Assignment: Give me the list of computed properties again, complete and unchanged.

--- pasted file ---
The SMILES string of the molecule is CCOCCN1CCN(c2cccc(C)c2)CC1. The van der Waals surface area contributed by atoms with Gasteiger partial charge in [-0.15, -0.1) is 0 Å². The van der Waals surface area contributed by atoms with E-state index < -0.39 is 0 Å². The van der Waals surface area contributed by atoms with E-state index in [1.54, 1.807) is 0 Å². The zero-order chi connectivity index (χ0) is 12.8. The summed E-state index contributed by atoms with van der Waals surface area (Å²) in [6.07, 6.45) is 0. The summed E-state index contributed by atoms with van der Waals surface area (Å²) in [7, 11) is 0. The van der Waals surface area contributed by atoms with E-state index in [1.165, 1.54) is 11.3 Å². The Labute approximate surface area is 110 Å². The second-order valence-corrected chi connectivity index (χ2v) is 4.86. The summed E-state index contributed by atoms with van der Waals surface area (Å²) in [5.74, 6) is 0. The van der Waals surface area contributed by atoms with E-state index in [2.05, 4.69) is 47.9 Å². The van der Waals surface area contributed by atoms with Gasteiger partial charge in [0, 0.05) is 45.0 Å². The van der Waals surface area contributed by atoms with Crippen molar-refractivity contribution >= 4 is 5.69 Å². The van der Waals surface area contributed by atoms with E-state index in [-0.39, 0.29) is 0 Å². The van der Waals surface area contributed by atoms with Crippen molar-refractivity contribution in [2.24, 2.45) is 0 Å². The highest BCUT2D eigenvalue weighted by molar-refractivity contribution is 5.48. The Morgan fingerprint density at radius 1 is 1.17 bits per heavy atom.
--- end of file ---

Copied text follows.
The SMILES string of the molecule is CCOCCN1CCN(c2cccc(C)c2)CC1. The van der Waals surface area contributed by atoms with Gasteiger partial charge in [-0.15, -0.1) is 0 Å². The van der Waals surface area contributed by atoms with E-state index < -0.39 is 0 Å². The van der Waals surface area contributed by atoms with E-state index in [1.54, 1.807) is 0 Å². The zero-order chi connectivity index (χ0) is 12.8. The summed E-state index contributed by atoms with van der Waals surface area (Å²) in [6.07, 6.45) is 0. The summed E-state index contributed by atoms with van der Waals surface area (Å²) in [7, 11) is 0. The van der Waals surface area contributed by atoms with E-state index in [1.165, 1.54) is 11.3 Å². The Labute approximate surface area is 110 Å². The second-order valence-corrected chi connectivity index (χ2v) is 4.86. The summed E-state index contributed by atoms with van der Waals surface area (Å²) in [5.74, 6) is 0. The van der Waals surface area contributed by atoms with E-state index in [2.05, 4.69) is 47.9 Å². The van der Waals surface area contributed by atoms with Gasteiger partial charge in [0, 0.05) is 45.0 Å². The van der Waals surface area contributed by atoms with Crippen molar-refractivity contribution >= 4 is 5.69 Å². The van der Waals surface area contributed by atoms with E-state index in [-0.39, 0.29) is 0 Å². The van der Waals surface area contributed by atoms with Crippen molar-refractivity contribution in [2.24, 2.45) is 0 Å². The highest BCUT2D eigenvalue weighted by molar-refractivity contribution is 5.48. The Morgan fingerprint density at radius 1 is 1.17 bits per heavy atom.